There were 6.4 days suitable for fieldwork statewide during the past week. Topsoil moisture levels improved slightly to 71% very short, 25% short, 4% adequate and zero percent surplus. Subsoil moisture dropped to 67% very short, 29% short, 4% adequate, and zero percent surplus.


In Iowa 97% of the corn crop is silking, ahead of last year's 86% and the 5-year average of 77%. As of July 29, 65% of the corn crop has reached milk stage. Also, 36% of the corn crop has reached dough stage, two weeks ahead of normal. Already, 8% of the corn crop has reached dent stage, the most advanced the crop has been at the end of July since 1987. Corn condition is reported at 18% very poor, 28% poor, 34% fair, 19% good and 1% excellent.

Iowa's hay crops and pasture are taking a hard hit from continued drought

Looking at Iowa's soybean crop, 93% has bloomed, ahead of last year's 88% and the 5-year average of 85%. Pods are being set on 57% of the soybean crop, ahead of last year's 43% and the 5-year average of 47%. Soybean condition is rated 12% very poor, 22% poor, 41% fair, 24% good and 1% excellent. Iowa's oat crop is 98% harvested, just over three weeks ahead of normal. Harvest of third cutting of alfalfa hay, at 63% complete, is just over a month ahead of normal.

Less than one-fifth of Iowa's pasture and range land is rated in fair or better condition. Pasture and range condition rated 55% very poor, 27% poor, 15% fair, 3% good and zero percent excellent. Reports of livestock losses continued as temperatures early in the week again soared over the 100 degree mark.

IOWA PRELIMINARY WEATHER SUMMARY—for week ended July 29, 2012

By Harry Hillaker, State Climatologist, Iowa Department of Agriculture & Land Stewardship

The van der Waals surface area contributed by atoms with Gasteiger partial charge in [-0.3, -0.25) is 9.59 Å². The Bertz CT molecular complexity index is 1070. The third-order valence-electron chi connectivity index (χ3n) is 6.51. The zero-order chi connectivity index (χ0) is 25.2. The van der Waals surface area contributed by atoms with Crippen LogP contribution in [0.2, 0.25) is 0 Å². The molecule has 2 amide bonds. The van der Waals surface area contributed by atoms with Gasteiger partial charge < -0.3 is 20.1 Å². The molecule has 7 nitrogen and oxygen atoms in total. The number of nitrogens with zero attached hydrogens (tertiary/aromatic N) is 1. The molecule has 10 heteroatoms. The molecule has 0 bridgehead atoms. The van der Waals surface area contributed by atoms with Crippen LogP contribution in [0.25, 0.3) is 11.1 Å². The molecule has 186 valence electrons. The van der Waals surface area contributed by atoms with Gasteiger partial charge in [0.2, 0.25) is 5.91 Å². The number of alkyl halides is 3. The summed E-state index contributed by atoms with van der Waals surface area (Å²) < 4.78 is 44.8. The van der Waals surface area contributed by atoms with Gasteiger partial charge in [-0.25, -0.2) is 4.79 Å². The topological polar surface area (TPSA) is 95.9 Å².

The past week began with very hot weather on Monday (July 23), Tuesday (July 24) and Wednesday (July 25) with triple digit heat being widespread across the southern two-thirds of Iowa. The heat subsided somewhat on Thursday (July 26) with readings falling a little below normal in many areas on Friday (July27) and over most of the state on Saturday (July 28). Eastern Iowa enjoyed one more day of milder weather on Sunday (July 29) but temperatures in the low to mid 90s returned to the southwest.

July 2012 on track to be Iowa's third-hottest and fifth driest July in 140 years

Temperature extremes for the week ranged from Monday afternoon highs of 107 degrees at Donnellson, Fairfield and Keokuk to a Saturday morning low of 53 degrees at Manchester. The 107 degrees temperatures on Monday were the highest official readings recorded in Iowa since Keosauqua reached 107 on July 29, 1999. Temperatures for the week as a whole averaged 5.9 degrees above normal.

Thunderstorms were widespread on Wednesday night and again from Saturday morning into Sunday morning. The heaviest rains on Wednesday night of one to two inches were mainly restricted to a small part of far southwest Iowa and over several northeastern counties centered near Waterloo-Cedar Falls. The weekend rains were greatest over a small area of northwestern Iowa where an inch or more fell from near Spencer to near Fort Dodge. Most of Iowa saw some rain during the week; however, locations such as Atlantic, Audubon, Harlan and Guthrie Center were left dry.

This was the 11th week of past 12 with less than normal rainfall in Iowa

At Audubon there have now been 36 consecutive days without measurable (0.01 inch or more) rainfall. Greatest rain totals for the week ending July 29 were recorded at Traer (Tama Co.) with 2.78 inches and the Oelwein Airport with 2.89 inches. The statewide average precipitation was 0.70 inches while normal for the week is 0.96 inches.

This was the wettest week in five weeks yet was also the 11th week of the past 12 with less than usual rainfall. While the rain was very welcome, Wednesday night's storms were accompanied by severe weather with high winds and/or large hail reported from 34 counties. Preliminary data indicate that July 2012 will likely go into the record books as the third hottest and fifth driest July among 140 years of state records.

TAGS: Soybean USDA